RL: I could not be more pleased with the role that our faculty, students and staff have played in helping to shape and implement our campus sustainability initiatives. Our students, for example, are surpassing the targets we have established for reducing their residential energy use. Yale is able to call on a very potent mix of scientific expertise, talent and enthusiasm among its faculty, students and staff to make a significant contribution in this area through its own initiatives and as an example of what can be accomplished.

I believe that any institution, however, can make worthwhile progress in reducing its greenhouse gas emissions in a feasible manner. All institutions can measure their emissions and adopt a reasonable reduction goal. Once there is an institutional goal clearly stated and in place, I believe that a school’s community of faculty, staff and students will work hard to see it reached. That is what I would tell my counterparts at other schools. I would also emphasize that taking action will make your students more environmentally aware, be a valuable part of their educational experience and affect their actions in the future in a way that will be beneficial for sustaining their generation.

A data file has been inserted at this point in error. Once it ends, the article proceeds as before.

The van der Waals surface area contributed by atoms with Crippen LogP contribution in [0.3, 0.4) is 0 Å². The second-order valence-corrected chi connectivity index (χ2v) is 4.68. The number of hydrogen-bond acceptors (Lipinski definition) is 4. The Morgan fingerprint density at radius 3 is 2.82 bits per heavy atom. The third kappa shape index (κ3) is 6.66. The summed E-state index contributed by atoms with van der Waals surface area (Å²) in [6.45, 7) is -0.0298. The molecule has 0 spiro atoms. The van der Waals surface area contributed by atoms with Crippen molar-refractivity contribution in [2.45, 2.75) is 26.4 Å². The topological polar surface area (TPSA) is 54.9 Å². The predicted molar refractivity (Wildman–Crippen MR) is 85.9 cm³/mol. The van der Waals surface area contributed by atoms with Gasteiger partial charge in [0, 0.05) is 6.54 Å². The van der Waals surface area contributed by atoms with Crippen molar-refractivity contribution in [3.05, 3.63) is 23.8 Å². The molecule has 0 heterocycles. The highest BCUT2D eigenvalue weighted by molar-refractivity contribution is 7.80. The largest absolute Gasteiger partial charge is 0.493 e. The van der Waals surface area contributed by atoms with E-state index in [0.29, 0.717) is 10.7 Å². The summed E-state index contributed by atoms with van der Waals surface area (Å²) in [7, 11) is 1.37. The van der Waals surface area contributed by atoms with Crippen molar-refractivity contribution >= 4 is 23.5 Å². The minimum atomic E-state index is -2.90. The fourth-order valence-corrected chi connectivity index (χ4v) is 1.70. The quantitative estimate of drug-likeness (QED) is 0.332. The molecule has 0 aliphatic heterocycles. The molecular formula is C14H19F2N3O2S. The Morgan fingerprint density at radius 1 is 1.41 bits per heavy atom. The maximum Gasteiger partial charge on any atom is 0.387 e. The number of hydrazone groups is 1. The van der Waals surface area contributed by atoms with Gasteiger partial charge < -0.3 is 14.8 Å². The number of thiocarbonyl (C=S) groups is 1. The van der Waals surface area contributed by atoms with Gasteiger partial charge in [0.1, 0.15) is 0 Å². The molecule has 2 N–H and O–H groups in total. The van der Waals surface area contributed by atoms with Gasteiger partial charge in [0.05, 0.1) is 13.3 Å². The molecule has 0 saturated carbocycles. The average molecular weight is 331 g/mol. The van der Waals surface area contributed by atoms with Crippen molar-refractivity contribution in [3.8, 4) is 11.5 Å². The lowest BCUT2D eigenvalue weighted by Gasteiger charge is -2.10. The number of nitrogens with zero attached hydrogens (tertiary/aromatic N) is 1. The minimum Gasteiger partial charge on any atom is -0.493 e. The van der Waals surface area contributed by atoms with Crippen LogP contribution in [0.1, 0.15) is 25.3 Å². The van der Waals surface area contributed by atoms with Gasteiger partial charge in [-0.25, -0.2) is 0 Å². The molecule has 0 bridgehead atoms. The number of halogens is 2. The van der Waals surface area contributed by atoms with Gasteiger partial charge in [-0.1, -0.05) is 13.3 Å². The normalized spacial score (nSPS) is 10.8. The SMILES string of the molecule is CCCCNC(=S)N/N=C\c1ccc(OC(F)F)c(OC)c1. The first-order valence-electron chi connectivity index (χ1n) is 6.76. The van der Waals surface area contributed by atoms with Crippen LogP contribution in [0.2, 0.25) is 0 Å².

The TH Interview: Richard C. Levin, President of Yale University
Richard C. Levin's fourteen-year presidency at Yale University has been marked by big challenges, both on-campus and off. In the 90s, Levin and his colleagues addressed the Ivy League university's aging infrastructure, and worked with local officials to